Archive for category Obesity

Kentucky Court of Appeals Weighs in Favor of Employee: Is Morbid Obesity a Disability? Part II

Our post on Monday detailed background information on a recent decision from the Kentucky Court of Appeals styled as Pennington v. Wagner’s Pharmacy, Inc. Before being heard by the Court of Appeals, the case was heard at the trial court, where the court had to consider whether the plaintiff, Melissa Pennington, was disabled as defined by the Kentucky Civil Rights Act due to morbid obesity.

KRS 344.010(4) defines “disability” with respect to an individual as:

           (a) A physical or mental impairment that substantially limits (1) one or more of the major life activities of the individual;

            (b) A record of such an impairment; or

            (c) Being regarded as having such an impairment.

The trial court had to look to the Equal Employment Opportunity Commission’s definitions to elaborate upon the statute criteria, as specified by the then-controlling case law.[1] Specifically, the trial court followed the EEOC’s definition of “physical or mental impairment” which, at the time, was defined as:

[a]ny physiological disorder, or condition, cosmetic disfigurement, or anatomical loss affecting one or more of the following body systems: neurological, musculosketal, special sense organs, respiratory (including speech organs), cardiovascular, reproductive, digestive, genito-urinary, hemic and lymphatic, skin, and endocrine.

The trial court found that Melissa’s obesity was not a disability under the foregoing definition because it was not caused by an underlying physiological condition. The court based its opinion on a previous Sixth Circuit case, EEOC v. Watkins Motor Lines, Inc., 463 F.3d 436, 440, which held that “to constitute an ADA impairment, a persons’ obesity, even morbid obesity, must be the result of a physiological condition.”

The Court of Appeals, perhaps in line with the ADA’s new label relative to obesity, disagreed that Pennington’s obesity was not the result of a physiological condition. Testimony in the case was provided by a doctor who explained that morbid obesity is “caused by a cluster of often unknown physiological abnormalities.” In addition, the doctor testified about the ways in which Melissa’s obesity substantially limits her major life activities. Based on this information, the Court of Appeals held that Melissa is entitled to a determination by a jury as to whether her dismissal was the result of discrimination due to her morbid obesity.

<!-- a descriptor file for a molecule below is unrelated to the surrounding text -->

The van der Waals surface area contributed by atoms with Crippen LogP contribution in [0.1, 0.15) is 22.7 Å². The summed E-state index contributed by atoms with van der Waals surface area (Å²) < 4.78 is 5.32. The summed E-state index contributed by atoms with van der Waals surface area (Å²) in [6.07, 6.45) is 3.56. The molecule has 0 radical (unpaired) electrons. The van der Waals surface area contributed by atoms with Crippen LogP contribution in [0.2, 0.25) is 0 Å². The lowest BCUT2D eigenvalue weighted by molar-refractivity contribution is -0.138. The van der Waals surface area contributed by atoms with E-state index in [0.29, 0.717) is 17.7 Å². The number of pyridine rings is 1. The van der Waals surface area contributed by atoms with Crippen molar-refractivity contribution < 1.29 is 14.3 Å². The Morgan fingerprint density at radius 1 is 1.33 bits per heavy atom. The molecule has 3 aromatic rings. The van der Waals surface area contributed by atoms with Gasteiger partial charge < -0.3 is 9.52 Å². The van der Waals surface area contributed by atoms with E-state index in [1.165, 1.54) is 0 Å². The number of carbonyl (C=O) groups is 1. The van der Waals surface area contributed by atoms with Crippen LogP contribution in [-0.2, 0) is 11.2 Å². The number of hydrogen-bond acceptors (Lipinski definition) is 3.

The ramifications of the Court of Appeals’ decision are substantial, particularly given that one in three Americans are afflicted with obesity. An employer would do well to consider its morbidly obese employees as “disabled” and make the appropriate concessions for them, as with other disabled employees. An adverse employment action against these employees could met with a discrimination claim.

We must wait to see whether Wagner’s will appeal the ruling to the Kentucky Supreme Court. For now, however, the scales are tipped in favor of employees.


[1] Toyota Motor Mfg., Kentucky, Inc. v. Williams, 534 U.S. 184, 194, 122 S.Ct. 681, 689, 151 L.Ed.2d 615 (2002) required courts to consider the EEOC’s definition. The holding of Williams was overruled by Congress’s Amendments to the Americans with Disabilities Act in 2008. However, the amendments are not retroactive and thus cannot be applied to this case because the alleged discrimination occurred in 2007.

Brittany Koch

 

 

 

 

 

 

 

Brittany Blackburn Koch, Esq., is an associate attorney practicing in the Lexington office of McBrayer, McGinnis, Leslie & Kirkland, PLLC. She is a native of Pikeville, Kentucky, and a graduate of Centre College and the University of Kentucky College of Law. Ms. Koch’s practice focuses primarily on family law, employment law, criminal law and civil litigation. Ms. Koch has served in numerous public service roles, including representation for Fayette County Bar Association Domestic Violence Pro Bono Advocacy Program. She is actively involved in various organizations and committees, including the Board of Directors for Court Appointed Special Advocates (CASA), Young Professional Committee of Lexington Public Library Foundation, Fayette County and Kentucky Bar Associations, and Centre College Alumni Association. She may be reached at bkoch@mmlk.com or at (859) 231-8780, ext. 300.

This article is intended as a summary of  federal and state law and does not constitute legal advice.

Share this:

Leave a comment

Kentucky Court of Appeals Weighs in Favor of Employee: Is Morbid Obesity a Disability?

Kentucky’s statutes, which are mirrored after the federal Americans with Disabilities Act, make it unlawful for an employer to discriminate against an employee due to a disability. KRS 344.040(1) and 207.150. In a recently-issued decision, the Kentucky Court of Appeals has greatly increased the potential liability exposure that employers may face with respect to  discrimination clams.

Just a few weeks ago, the American Medical Association (AMA) declared obesity as a disease. This decision is discussed here. This declaration brought to the limelight an important legal question; to-wit, should obesity, now a disease according to the AMA, also be considered a disability? According to the Kentucky Court of Appeals, and as held in Pennington v. Wagner’s Pharmacy, Inc., the answer is yes.

Melissa Pennington worked for ten years as a food truck operator for Wagner’s, which is a famous restaurant staple located on the backside of Churchill Downs. Melissa was 5’4,” weighed 425 pounds, and suffered from diabetes. In April 2007, Pennington’s supervisor was instructed to terminate Pennington due to her “appearance.” It was not clear what aspect of Melissa’s appearance was unacceptable.

Shortly after her dismissal, Melissa filed suit and alleged that Wagner’s had unlawfully discriminated against her because of her morbid obesity. At the trial court level, Wagner’s was granted summary judgment.